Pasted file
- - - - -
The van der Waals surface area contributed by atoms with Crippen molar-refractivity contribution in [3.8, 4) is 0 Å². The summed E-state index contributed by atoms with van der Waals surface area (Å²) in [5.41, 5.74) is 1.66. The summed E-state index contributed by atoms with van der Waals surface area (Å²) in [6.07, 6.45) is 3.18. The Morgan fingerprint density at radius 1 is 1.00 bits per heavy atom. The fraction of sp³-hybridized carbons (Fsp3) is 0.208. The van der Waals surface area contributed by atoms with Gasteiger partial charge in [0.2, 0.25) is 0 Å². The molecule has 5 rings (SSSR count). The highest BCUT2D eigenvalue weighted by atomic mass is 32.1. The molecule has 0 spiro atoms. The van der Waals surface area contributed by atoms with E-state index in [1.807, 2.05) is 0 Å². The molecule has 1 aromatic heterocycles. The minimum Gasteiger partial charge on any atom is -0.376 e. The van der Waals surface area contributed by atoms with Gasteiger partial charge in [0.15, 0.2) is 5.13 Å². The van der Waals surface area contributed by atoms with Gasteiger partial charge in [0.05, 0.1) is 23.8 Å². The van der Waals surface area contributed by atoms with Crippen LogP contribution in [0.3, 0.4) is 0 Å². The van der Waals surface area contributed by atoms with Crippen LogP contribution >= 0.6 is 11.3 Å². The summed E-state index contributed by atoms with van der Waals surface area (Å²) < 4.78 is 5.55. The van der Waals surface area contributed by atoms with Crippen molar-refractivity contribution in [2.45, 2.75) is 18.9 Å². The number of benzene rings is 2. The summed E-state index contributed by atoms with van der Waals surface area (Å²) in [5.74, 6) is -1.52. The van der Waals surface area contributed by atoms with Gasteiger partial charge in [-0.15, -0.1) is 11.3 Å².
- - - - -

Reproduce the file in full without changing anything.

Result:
The van der Waals surface area contributed by atoms with Crippen molar-refractivity contribution in [3.8, 4) is 0 Å². The summed E-state index contributed by atoms with van der Waals surface area (Å²) in [5.41, 5.74) is 1.66. The summed E-state index contributed by atoms with van der Waals surface area (Å²) in [6.07, 6.45) is 3.18. The Morgan fingerprint density at radius 1 is 1.00 bits per heavy atom. The fraction of sp³-hybridized carbons (Fsp3) is 0.208. The van der Waals surface area contributed by atoms with Gasteiger partial charge in [0.2, 0.25) is 0 Å². The molecule has 5 rings (SSSR count). The highest BCUT2D eigenvalue weighted by atomic mass is 32.1. The molecule has 0 spiro atoms. The van der Waals surface area contributed by atoms with E-state index in [1.807, 2.05) is 0 Å². The molecule has 1 aromatic heterocycles. The minimum Gasteiger partial charge on any atom is -0.376 e. The van der Waals surface area contributed by atoms with Gasteiger partial charge in [0.15, 0.2) is 5.13 Å². The van der Waals surface area contributed by atoms with Gasteiger partial charge in [0.05, 0.1) is 23.8 Å². The van der Waals surface area contributed by atoms with Crippen LogP contribution in [0.3, 0.4) is 0 Å². The van der Waals surface area contributed by atoms with Crippen LogP contribution >= 0.6 is 11.3 Å². The summed E-state index contributed by atoms with van der Waals surface area (Å²) < 4.78 is 5.55. The van der Waals surface area contributed by atoms with Crippen molar-refractivity contribution in [2.45, 2.75) is 18.9 Å². The number of benzene rings is 2. The summed E-state index contributed by atoms with van der Waals surface area (Å²) in [5.74, 6) is -1.52. The van der Waals surface area contributed by atoms with Gasteiger partial charge in [-0.15, -0.1) is 11.3 Å².